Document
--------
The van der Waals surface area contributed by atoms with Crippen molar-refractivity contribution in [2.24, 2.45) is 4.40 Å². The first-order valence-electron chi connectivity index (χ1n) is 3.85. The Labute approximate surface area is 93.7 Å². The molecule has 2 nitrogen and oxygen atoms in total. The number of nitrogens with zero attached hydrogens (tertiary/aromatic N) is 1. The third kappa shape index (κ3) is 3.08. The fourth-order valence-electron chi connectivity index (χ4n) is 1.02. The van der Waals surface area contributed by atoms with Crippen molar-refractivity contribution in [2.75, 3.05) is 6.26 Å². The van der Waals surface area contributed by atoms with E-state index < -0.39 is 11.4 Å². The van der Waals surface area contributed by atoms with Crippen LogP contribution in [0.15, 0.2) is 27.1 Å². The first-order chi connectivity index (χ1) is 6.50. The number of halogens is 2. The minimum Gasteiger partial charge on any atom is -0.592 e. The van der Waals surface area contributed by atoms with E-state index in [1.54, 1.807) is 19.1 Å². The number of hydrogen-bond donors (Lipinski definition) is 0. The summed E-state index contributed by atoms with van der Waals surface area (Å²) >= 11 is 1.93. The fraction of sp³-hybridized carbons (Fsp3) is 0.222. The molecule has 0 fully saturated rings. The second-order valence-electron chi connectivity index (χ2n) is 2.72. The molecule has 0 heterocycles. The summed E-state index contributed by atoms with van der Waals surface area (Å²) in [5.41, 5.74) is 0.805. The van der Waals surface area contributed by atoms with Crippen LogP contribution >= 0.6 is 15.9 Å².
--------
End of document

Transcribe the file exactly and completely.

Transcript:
The van der Waals surface area contributed by atoms with Crippen molar-refractivity contribution in [2.24, 2.45) is 4.40 Å². The first-order valence-electron chi connectivity index (χ1n) is 3.85. The Labute approximate surface area is 93.7 Å². The molecule has 2 nitrogen and oxygen atoms in total. The number of nitrogens with zero attached hydrogens (tertiary/aromatic N) is 1. The third kappa shape index (κ3) is 3.08. The fourth-order valence-electron chi connectivity index (χ4n) is 1.02. The van der Waals surface area contributed by atoms with Crippen molar-refractivity contribution in [2.75, 3.05) is 6.26 Å². The van der Waals surface area contributed by atoms with E-state index < -0.39 is 11.4 Å². The van der Waals surface area contributed by atoms with Crippen LogP contribution in [0.15, 0.2) is 27.1 Å². The first-order chi connectivity index (χ1) is 6.50. The number of halogens is 2. The minimum Gasteiger partial charge on any atom is -0.592 e. The van der Waals surface area contributed by atoms with E-state index in [1.54, 1.807) is 19.1 Å². The number of hydrogen-bond donors (Lipinski definition) is 0. The summed E-state index contributed by atoms with van der Waals surface area (Å²) >= 11 is 1.93. The fraction of sp³-hybridized carbons (Fsp3) is 0.222. The molecule has 0 fully saturated rings. The second-order valence-electron chi connectivity index (χ2n) is 2.72. The molecule has 0 heterocycles. The summed E-state index contributed by atoms with van der Waals surface area (Å²) in [5.41, 5.74) is 0.805. The van der Waals surface area contributed by atoms with Crippen LogP contribution >= 0.6 is 15.9 Å².